Meanwhile Lamba faced the age-old problem of having a script that didn’t have scope to be made with stars. “The only way I wanted to make Fukrey was with new actors. The producers I met felt that with new people, it’s not always a good business decision. A fresh cast is always that difficult to sell. Probably that could be the reason the other producers didn’t find it that viable,” says the AD-turned-director/writer. “That’s why I really appreciate Ritesh (Sidhwani) and Farhan (Akhtar) as they supported my vision. Excel Entertainment has the connections to get stars, but when I explained my reason to cast new faces – so that the audience can associate with the characters – they immediately got it.”

Despite the obstacles, the three men were determined to do it their way. Thankfully they didn’t take the highway. Bahl, under his production house Phantom Films collaborated with Viacom 18, and within a limited budget made one of the finest films of 2014. Batra waited for the right team to come on board to present his internationally acclaimed film. And Lamba didn’t give in to the market pressure to cast big names.

With the opening up of the industry they found likeminded people to translate their stories from script to screen. But when starting out in the film industry one is often advised to go by the golden rule to sure-shot success: First give what the audience wants and then create what you want. Batra disagrees with that philosophy. He believes, “It depends on what cinema means to anyone. To some people it means to give the audience what they want. And to me it means to give what they least expect. And both things can be good.”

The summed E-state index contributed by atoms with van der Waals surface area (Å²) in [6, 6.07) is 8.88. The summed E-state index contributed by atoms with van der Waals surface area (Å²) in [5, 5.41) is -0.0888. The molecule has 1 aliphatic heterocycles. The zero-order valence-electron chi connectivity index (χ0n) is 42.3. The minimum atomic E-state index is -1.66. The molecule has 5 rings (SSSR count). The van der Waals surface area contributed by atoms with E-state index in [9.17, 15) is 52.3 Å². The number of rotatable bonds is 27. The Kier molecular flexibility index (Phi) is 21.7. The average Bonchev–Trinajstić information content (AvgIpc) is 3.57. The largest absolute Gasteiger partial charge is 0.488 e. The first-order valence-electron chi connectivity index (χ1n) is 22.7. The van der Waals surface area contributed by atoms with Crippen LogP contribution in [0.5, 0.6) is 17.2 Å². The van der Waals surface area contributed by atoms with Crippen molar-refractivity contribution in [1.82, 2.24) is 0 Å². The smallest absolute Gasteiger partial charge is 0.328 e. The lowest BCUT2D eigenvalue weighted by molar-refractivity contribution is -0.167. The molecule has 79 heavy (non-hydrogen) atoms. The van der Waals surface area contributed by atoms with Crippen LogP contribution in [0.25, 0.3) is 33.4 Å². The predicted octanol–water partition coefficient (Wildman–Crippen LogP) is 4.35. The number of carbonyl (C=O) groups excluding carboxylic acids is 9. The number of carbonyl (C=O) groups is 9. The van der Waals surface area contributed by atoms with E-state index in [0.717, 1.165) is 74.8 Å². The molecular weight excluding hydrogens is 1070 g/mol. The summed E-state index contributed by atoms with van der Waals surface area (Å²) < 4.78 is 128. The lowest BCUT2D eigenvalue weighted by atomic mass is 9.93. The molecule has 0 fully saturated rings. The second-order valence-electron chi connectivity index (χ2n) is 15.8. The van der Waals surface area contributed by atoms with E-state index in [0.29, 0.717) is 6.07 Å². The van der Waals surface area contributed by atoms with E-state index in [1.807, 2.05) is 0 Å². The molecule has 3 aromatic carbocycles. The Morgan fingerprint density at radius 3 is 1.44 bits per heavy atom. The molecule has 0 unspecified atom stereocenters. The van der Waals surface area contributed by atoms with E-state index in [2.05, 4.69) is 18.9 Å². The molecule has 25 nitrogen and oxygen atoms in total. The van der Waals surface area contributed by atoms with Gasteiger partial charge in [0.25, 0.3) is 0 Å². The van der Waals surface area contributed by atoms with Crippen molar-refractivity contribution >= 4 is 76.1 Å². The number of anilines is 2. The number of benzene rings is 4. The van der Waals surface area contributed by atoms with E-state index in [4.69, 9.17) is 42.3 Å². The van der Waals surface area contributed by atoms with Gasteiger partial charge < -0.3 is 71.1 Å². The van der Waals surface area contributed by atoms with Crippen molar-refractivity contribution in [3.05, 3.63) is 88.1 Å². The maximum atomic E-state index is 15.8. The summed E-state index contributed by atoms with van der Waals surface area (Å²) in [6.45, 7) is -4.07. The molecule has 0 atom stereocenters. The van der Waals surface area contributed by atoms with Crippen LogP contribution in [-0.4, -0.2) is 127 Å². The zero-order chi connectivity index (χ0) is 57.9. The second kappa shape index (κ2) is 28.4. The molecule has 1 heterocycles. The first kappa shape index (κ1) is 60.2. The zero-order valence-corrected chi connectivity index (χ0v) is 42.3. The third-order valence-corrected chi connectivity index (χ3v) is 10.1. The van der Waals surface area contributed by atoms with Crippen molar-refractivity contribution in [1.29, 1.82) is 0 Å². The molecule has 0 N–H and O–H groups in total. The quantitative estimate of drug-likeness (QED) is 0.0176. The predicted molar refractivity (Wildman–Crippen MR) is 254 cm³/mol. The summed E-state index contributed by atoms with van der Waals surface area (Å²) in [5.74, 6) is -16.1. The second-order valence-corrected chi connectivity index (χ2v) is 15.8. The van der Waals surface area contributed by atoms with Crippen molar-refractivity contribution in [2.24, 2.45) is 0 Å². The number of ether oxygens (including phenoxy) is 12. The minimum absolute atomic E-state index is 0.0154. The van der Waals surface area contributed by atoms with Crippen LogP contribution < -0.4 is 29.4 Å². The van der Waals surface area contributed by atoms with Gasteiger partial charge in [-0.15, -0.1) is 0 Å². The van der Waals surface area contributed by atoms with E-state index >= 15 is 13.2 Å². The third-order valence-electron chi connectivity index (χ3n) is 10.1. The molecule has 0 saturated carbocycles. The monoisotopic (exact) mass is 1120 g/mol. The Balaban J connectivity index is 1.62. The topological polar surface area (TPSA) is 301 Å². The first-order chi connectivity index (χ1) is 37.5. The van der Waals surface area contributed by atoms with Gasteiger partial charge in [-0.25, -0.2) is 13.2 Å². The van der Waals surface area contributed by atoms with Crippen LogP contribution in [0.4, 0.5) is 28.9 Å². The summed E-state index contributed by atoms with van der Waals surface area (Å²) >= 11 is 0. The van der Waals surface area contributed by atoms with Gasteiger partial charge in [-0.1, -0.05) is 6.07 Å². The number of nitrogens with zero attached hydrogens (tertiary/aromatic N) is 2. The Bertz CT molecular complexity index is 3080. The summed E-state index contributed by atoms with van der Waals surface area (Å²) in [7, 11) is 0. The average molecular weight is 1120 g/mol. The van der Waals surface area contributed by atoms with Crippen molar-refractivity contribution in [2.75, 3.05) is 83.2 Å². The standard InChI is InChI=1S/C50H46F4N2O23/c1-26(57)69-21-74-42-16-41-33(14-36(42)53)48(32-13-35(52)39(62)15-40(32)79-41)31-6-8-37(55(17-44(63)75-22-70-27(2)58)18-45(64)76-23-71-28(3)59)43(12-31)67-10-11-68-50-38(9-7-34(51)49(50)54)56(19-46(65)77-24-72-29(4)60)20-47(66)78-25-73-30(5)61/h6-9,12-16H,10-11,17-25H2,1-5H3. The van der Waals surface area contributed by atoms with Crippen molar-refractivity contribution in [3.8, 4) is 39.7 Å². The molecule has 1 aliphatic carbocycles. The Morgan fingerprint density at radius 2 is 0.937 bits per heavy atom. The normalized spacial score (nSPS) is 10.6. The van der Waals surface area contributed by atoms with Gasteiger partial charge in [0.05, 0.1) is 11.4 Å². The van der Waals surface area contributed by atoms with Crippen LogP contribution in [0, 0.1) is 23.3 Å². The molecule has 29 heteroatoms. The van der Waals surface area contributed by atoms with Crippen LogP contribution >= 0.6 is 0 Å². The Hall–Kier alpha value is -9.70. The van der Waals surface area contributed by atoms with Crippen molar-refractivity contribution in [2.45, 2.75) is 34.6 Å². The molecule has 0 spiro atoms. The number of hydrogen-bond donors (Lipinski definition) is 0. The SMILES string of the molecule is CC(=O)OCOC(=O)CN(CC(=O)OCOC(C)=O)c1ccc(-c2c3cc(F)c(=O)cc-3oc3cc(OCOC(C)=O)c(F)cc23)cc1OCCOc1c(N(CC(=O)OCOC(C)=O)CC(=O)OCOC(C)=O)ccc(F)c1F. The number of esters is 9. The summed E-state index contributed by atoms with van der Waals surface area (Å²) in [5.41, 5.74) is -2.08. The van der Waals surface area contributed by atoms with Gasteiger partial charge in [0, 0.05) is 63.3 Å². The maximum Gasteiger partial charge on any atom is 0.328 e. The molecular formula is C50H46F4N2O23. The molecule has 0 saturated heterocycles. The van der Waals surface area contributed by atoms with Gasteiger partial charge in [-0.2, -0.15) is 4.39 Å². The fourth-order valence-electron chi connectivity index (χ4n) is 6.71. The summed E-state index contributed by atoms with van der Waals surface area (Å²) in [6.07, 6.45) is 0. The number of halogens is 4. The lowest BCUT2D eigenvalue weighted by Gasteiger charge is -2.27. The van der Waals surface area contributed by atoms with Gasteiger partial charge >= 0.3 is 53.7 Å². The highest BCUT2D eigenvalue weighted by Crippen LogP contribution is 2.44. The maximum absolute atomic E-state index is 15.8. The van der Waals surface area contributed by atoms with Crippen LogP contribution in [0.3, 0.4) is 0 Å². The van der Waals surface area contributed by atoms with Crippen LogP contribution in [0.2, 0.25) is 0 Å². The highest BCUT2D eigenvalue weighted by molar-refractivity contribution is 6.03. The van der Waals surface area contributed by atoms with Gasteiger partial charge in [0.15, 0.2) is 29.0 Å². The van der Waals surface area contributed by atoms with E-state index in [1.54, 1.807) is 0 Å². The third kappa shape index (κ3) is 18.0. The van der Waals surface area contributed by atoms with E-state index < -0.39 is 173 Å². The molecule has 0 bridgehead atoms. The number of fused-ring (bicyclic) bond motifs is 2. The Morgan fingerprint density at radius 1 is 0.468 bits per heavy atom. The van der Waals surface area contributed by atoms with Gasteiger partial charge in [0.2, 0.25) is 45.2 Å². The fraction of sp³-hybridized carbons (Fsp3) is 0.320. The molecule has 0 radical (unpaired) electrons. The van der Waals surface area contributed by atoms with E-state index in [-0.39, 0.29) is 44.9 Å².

The Lunchbox director, who consciously wants to collaborate with international producers and make Indian films that will reach out to moviegoers across the world, says, “For me it is always about doing something that I can do and which comes naturally to me, and I have a burning desire to tell and tell it in that way.” Meanwhile Bahl feels, “I think you have to do what you believe in. Filmmaking is a long process so if I think the audience likes something today, by the time it’s ready, there’s no clue where the audience’s tastes have gone. So I can only do what I like. I am always hoping that there are millions like me out there. I can’t waste two years of my life trying to guess what the audience likes.”